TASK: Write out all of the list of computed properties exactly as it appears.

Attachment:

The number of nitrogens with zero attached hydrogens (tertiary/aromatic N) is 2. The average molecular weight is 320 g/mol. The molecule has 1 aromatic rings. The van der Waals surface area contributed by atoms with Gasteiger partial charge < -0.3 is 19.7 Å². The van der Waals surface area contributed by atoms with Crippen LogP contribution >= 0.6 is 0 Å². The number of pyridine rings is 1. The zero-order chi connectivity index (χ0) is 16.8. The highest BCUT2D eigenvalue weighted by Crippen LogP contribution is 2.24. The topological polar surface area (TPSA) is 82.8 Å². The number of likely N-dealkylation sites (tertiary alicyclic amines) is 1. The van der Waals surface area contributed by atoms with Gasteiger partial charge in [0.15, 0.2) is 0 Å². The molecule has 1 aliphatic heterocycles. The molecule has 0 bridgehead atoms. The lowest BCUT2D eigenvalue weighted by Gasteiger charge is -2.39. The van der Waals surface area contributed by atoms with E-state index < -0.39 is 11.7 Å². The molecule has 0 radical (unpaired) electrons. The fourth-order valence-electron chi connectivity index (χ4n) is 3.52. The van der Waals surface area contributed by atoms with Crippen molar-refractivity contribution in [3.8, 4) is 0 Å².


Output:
The number of nitrogens with zero attached hydrogens (tertiary/aromatic N) is 2. The average molecular weight is 320 g/mol. The molecule has 1 aromatic rings. The van der Waals surface area contributed by atoms with Gasteiger partial charge < -0.3 is 19.7 Å². The van der Waals surface area contributed by atoms with Crippen LogP contribution >= 0.6 is 0 Å². The number of pyridine rings is 1. The zero-order chi connectivity index (χ0) is 16.8. The highest BCUT2D eigenvalue weighted by Crippen LogP contribution is 2.24. The topological polar surface area (TPSA) is 82.8 Å². The number of likely N-dealkylation sites (tertiary alicyclic amines) is 1. The van der Waals surface area contributed by atoms with Gasteiger partial charge in [0.15, 0.2) is 0 Å². The molecule has 1 aliphatic heterocycles. The molecule has 0 bridgehead atoms. The lowest BCUT2D eigenvalue weighted by Gasteiger charge is -2.39. The van der Waals surface area contributed by atoms with E-state index < -0.39 is 11.7 Å². The molecule has 0 radical (unpaired) electrons. The fourth-order valence-electron chi connectivity index (χ4n) is 3.52. The van der Waals surface area contributed by atoms with Crippen molar-refractivity contribution in [3.8, 4) is 0 Å².